If you are drawn to the "Performance History" section of whatever play you're reading—and I know I am—then you'll thoroughly enjoy David Bevington's book. It is filled with marvelous anecdotes about the ways many of Shakespeare's plays have been staged.
I found it to be a delightful read, but it's also a valuable resource for scholars, actors, and directors who are searching for a deeper understanding of the nuances that resonate in every scene Shakespeare ever wrote.
As an example, here's a paragraph from the middle of a discussion of productions of Hamlet:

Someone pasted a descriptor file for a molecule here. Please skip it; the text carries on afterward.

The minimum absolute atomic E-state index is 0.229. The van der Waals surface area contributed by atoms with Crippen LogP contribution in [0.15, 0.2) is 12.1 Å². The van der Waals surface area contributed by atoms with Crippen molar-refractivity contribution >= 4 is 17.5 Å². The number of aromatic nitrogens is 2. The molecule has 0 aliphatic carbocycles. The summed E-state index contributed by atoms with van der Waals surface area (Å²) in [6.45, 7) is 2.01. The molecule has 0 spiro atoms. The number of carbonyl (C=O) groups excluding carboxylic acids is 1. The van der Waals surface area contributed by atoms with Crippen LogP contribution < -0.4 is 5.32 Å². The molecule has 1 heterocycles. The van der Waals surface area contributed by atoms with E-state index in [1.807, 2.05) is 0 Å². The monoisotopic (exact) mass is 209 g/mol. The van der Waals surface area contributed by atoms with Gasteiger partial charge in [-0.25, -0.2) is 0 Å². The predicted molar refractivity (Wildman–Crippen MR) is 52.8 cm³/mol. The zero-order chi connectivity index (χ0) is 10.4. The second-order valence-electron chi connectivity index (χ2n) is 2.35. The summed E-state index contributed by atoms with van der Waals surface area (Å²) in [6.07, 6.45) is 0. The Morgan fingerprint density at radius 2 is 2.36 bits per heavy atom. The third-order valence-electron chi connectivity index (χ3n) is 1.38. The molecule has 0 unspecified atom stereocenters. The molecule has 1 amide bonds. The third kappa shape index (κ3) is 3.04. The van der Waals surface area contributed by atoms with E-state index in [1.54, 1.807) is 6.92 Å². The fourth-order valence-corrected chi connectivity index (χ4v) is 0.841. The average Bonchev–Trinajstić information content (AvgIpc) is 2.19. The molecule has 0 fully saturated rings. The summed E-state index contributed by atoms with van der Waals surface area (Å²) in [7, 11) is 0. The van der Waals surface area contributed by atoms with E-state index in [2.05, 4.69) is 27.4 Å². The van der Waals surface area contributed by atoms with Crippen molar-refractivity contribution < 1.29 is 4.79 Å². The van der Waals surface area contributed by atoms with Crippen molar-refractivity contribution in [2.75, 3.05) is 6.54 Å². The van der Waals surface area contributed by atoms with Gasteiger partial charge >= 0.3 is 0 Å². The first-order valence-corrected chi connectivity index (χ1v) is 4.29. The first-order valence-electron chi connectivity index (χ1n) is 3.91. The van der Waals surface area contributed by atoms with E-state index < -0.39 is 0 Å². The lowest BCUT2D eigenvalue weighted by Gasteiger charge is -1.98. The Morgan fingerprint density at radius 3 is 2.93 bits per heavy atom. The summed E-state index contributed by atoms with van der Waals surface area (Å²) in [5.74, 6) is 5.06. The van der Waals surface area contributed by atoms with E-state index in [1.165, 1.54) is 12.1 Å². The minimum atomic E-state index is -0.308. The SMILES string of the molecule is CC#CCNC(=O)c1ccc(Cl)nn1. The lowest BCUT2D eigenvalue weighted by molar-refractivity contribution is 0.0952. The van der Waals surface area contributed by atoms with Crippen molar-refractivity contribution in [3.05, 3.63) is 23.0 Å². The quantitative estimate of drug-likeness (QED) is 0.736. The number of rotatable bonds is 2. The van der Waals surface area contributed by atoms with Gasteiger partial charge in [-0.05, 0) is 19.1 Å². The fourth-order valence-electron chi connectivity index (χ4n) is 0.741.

The book is filled with anecdotes of this sort, complemented with insightful commentary.At Wisdom Bridge Theatre in Chicago in 1985, directed by Robert Falls, Claudius was a Great Communicator in the style of movie-actor turned governor of California and then president of the United States, Ronald Regan: Claudius himself never appeared onstage in 1.2 for his first big scene of explaining the necessity of his marriage to Gertrude, but was instead seen on television monitors to left and right, while the stage itself was given over to his advance men and PR experts setting up for a press party where the "spin" of the new administration was being manufactured. Fading and torn posters of the previous king hung from the walls as a bleak reminder of an administration now nearly lost to memory. Polonius (Del Close) was a businessman in the three-piece suit taking down conversations on his tape recorder; Hamlet (Aidan Quinn) was a young rebel with a cause, spray-painting "To be or not to be" on a bulkhead and then stepping back admiringly to observe, "Now, that is the question." (147)